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The stone walls make an attractive backdrop. I was surprised there weren't more climbers in the garden. There is a magnificent and ancient Wisteria but it was obviously not in flower now. There are a couple of roses but really there is the potential for so much more.

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There are tea rooms aplenty here but unlike these two I didn't have time even to taste the icecream let alone sit down.

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Loseley Park - http://www.loseleypark.co.uk/

You need to plan your visit. There is a tedious diversion in place to get there until the end of July 2018, and the house and gardens are not open on Fridays or Saturdays.

 

How to make a white garden

If you've been inspired by the white garden at Loseley Park or Sissinghurst or just by the idea this will help you plan one.

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First off, you've got to be committed. There's no point going 95% of the way and then throwing in a magnificently lurid Dahlia you've seen on Gardener's World or The Daily Telegraph.

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Next, you need some strong, structural evergreens. Nothing sets off white flowers like dark green. And it's good to have some structure in the winter and to form a backbone to the garden. At Loseley Park they've used Viburnum davidii. It doesn't get too large and keeps a nice shape. You could also use Buxus sempervirens (box) or Taxus baccata (yew).

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Something tall and willowy at the back of the border will add some height. Veronicastrum virginicum Album would fit the bill, as would Epilobium angustifolium Album or Digitalis purpurea Alba which would be good for a slightly shady border.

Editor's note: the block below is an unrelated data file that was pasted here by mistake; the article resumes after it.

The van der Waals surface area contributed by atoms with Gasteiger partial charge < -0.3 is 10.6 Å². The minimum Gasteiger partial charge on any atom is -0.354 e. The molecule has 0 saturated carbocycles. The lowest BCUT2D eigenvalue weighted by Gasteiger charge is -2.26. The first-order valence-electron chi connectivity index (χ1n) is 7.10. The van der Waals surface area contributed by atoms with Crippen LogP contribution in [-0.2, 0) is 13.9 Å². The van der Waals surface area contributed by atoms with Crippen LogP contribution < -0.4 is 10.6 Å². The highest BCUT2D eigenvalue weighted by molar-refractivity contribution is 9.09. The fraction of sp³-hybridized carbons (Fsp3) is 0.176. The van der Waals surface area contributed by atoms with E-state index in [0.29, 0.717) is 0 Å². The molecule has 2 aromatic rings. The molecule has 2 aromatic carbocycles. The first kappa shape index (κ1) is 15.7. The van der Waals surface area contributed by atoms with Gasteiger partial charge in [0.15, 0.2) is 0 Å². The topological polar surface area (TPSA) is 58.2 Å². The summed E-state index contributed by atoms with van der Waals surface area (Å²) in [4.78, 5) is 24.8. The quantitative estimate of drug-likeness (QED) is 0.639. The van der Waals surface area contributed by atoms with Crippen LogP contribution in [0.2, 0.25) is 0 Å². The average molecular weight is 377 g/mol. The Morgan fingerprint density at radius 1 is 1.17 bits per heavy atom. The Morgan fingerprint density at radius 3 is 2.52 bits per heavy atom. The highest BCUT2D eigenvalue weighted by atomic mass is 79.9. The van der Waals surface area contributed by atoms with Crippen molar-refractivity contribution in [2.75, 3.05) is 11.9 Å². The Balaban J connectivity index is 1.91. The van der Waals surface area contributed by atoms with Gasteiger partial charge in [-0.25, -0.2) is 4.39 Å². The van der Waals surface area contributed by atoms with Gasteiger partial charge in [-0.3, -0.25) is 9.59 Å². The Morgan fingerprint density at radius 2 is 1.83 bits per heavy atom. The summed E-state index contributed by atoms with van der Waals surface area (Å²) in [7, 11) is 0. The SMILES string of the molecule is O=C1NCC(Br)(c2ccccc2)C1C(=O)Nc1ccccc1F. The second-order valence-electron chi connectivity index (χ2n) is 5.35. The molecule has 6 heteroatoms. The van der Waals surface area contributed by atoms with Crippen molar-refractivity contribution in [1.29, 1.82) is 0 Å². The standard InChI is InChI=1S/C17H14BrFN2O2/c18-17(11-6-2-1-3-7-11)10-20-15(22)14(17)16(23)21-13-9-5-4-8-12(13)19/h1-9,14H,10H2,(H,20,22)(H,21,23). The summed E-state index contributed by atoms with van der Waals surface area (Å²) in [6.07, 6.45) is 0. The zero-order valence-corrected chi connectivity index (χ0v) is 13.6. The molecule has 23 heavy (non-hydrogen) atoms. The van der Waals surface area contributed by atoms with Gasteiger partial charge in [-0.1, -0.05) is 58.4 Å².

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Working your way forwards, Anemone x hybrida Honorine Jobert is a reliable late summer flowerer. It can take a while to get going but its wiry stems will weave their way through other foliage.

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One of the things you'll have noticed about most white gardens is that they are seldom all white. Touches of pale pink, grey and pale yellow add some depth to the scheme. This Allium Decipiens does just that with globes of the palest pink in late spring. Other pale pinks to think about include the fluffy spikes of Stachys byzantina and Linaria purpurea Canon Went with its delicate spires.

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If you're lucky enough to have a good wall or fence don't forget about adding in some climbers - Rosa Iceberg flowers on and off all summer. And Tachelospermum jasminoides does several jobs - it's evergreen and produces masses of scented white flowers in July. Try a clematis to get an early start such as Clematis montana Henryi.

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Variegated foliage is frequently used in white gardens and this Miscanthus sinensis Varigatus adds movement in a slight breeze, some structure through the winter and works really well with the pale yellow Anthemis tinctoria Sauce Hollandaise and the white flowers and grey stems of Lychnis coronaria Alba.